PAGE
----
Government whip Glenn Blakeney has turned the tables on the Opposition United Bermuda Party, saying it was using parliamentary privilege as a veil to accuse the PLP government of corruption, without having to substantiate its claims.

He also said the UBP's accusations were a smoke screen for its own internal problems.

But Mr. Blakeney, the MP for Devonshire North Central, also made the surprise admission that he doesn't know the "intricacies" of the deal that Government has made with Coco Reef Hotel.

The deal that Premier Dr. Brown has made with Coco Reef and its CEO John Jefferis was the subject of a controversial parliamentary session in Parliament that was cut short on Friday.

Under discussion was a Hotel Concessions (Coco Reef Resort) Order 2008, which led to calls from the UBP for more information about concessions Coco Reef would receive along with a claim the concessions were an election payback.

Mr. Jefferis, who has business interests in the Caribbean, is known to be a close friend of the PLP's political advisor Roy Boyke, who is based in Trinidad, according to political sources, who did not want to be identified yesterday.

Stung by the Opposition's accusation the deal is an election payback, Dr. Brown refused to entertain further questions, which ended the debate.

According to a report in The Royal Gazette, Dr. Brown said the PLP will engage in debate and will not suppress it, "but every time there is the implication or insinuation of something dishonest or corrupt mentioned by members of the other side, we will shut down the debate."

The UBP said the ending of the debate which closed Parliament, was "an affront to democracy and the people of Bermuda."

Yesterday, Mr. Blakeney said the Opposition seems "hell-bent on maligning the Government with rhetorical aspirations around the idea of dishonesty and corruption and that is bordering on criminal, when you have the insulation of privilege of the House for the words that you speak."

He added: "If the Opposition continues without substantiation to suggest Government is doing things that are untoward any particular way they can expect the same type of response in future."

He said the PLP is not going to be treated like a government in waiting.

"We are the government and we are running the country," he said. "I don't think there are too many places in the world where you can see a government run as efficiently and effectively in the face of all kinds of challenges as regards the buoyancy and the prudent running of our economy."

'Not privy to the intricacies'

When asked if Dr. Brown plans to make the information the UBP is requesting public, Mr. Blakeney said Dr. Brown is committed to public access to information.

As to what is contained in the Coco Reef deal, he said: "Suffice it to say, I am not privy to the intricacies of that arrangement."

Asked whether as an MP he should have knowledge of the concessions being extended to Coco Reef, he said "absolutely", but he did not know what the circumstances of the contract were.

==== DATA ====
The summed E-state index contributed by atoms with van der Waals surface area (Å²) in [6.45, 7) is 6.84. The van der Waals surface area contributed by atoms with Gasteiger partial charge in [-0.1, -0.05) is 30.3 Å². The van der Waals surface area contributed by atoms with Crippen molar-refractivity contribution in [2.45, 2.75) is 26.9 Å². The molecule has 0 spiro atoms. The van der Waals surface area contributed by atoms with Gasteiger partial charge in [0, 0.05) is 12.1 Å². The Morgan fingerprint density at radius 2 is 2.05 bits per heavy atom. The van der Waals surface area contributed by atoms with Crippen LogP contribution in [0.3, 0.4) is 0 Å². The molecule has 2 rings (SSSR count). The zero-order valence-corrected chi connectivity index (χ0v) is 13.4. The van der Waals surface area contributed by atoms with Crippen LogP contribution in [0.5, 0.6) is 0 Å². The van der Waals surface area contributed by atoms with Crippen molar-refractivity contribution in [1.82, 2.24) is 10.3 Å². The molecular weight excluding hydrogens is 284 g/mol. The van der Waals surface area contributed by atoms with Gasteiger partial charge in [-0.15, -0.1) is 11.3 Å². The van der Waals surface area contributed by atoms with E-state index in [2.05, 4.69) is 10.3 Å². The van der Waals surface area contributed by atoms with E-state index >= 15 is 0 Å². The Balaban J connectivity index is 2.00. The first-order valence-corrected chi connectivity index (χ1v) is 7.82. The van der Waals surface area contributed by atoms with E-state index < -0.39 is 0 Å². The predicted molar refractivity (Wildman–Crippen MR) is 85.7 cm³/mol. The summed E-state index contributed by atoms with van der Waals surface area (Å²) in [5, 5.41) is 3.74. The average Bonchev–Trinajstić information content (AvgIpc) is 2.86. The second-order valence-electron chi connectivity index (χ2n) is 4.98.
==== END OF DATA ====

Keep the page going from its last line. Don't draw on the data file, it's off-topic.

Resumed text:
He also said not all government contracts are "necessarily subject to public scrutiny because of certain levels of intelligence."

He said that in the U.S., as an example, certain papers are sealed for a certain number of years.

Yesterday, assistant clerk to the legislature said the controversial bill is to be tabled in the Senate today.

When asked for a comment about Friday's debate, Government House said in an email: "Individual parliaments create their own procedures and thus precedents, under the guidance of the Speaker. Few would impugn the principle of parliamentary privilege but it is for Mr. Speaker to rule on its application."

UBP leader Kim Swan put out this statement last night: "We appreciate the Government's sensitivity when it comes to allegations of corruption. In this instance, it appears they want the UBP to point out specific instances as they relate to concessions being given to the Coco Reef Hotel.

"The PLP Government does not need us to allege impropriety in this matter. All they need to do is refer back to the 2004 Special Report of the Auditor General which drew the following conclusions about the Stonington Beach Hotel Lease:

The lease that was eventually executed with Coco Reef 'was so materially different' from the terms put to short-listed bidders that 'the tendering process was effectively compromised;'

The Auditor General said he did not believe the lease letting met 'the test of fair, open... practice' as stipulated by the Government's own financial rules;

He said the final differences in the deal - including the addition of ocean-front and woodland reserve lands, reduced rents, a longer lease period and the right to develop and sell condominiums - made it considerably more beneficial to Coco Reef than anything envisioned in the original tender;

Because of this, he said, the lease should have been re-tendered.

"The Auditor General's findings are the starting point for a host of legitimate questions about the use of public land and public assets for private gain. We think the Government owes the public an explanation why this particular lease holder continues to get such special treatment.

"Unfortunately, or conveniently, the Premier shut down debate on Friday, thus side stepping the questions we raised on the floor of the House of Assembly."